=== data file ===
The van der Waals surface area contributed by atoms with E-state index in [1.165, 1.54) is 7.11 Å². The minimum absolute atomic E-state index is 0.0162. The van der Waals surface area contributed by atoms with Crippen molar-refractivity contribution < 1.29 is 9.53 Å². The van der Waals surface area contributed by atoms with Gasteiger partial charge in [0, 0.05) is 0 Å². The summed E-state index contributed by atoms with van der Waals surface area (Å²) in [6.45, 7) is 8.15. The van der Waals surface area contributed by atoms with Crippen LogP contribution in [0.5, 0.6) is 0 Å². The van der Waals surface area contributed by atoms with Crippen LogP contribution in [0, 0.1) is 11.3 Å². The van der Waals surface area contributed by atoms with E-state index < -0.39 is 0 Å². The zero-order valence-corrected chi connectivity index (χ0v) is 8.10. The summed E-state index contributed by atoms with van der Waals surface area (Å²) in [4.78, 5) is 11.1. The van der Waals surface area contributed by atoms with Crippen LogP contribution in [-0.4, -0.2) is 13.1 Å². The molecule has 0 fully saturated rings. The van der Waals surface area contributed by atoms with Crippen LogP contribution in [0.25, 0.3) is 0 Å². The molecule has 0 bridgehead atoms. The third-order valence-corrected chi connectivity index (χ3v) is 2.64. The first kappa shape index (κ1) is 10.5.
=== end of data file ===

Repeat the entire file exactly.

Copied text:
The van der Waals surface area contributed by atoms with E-state index in [1.165, 1.54) is 7.11 Å². The minimum absolute atomic E-state index is 0.0162. The van der Waals surface area contributed by atoms with Crippen molar-refractivity contribution < 1.29 is 9.53 Å². The van der Waals surface area contributed by atoms with Gasteiger partial charge in [0, 0.05) is 0 Å². The summed E-state index contributed by atoms with van der Waals surface area (Å²) in [6.45, 7) is 8.15. The van der Waals surface area contributed by atoms with Crippen LogP contribution in [0.5, 0.6) is 0 Å². The van der Waals surface area contributed by atoms with Crippen LogP contribution in [0, 0.1) is 11.3 Å². The van der Waals surface area contributed by atoms with E-state index < -0.39 is 0 Å². The zero-order valence-corrected chi connectivity index (χ0v) is 8.10. The summed E-state index contributed by atoms with van der Waals surface area (Å²) in [4.78, 5) is 11.1. The van der Waals surface area contributed by atoms with Crippen LogP contribution in [-0.4, -0.2) is 13.1 Å². The molecule has 0 fully saturated rings. The van der Waals surface area contributed by atoms with Crippen LogP contribution in [0.25, 0.3) is 0 Å². The molecule has 0 bridgehead atoms. The third-order valence-corrected chi connectivity index (χ3v) is 2.64. The first kappa shape index (κ1) is 10.5.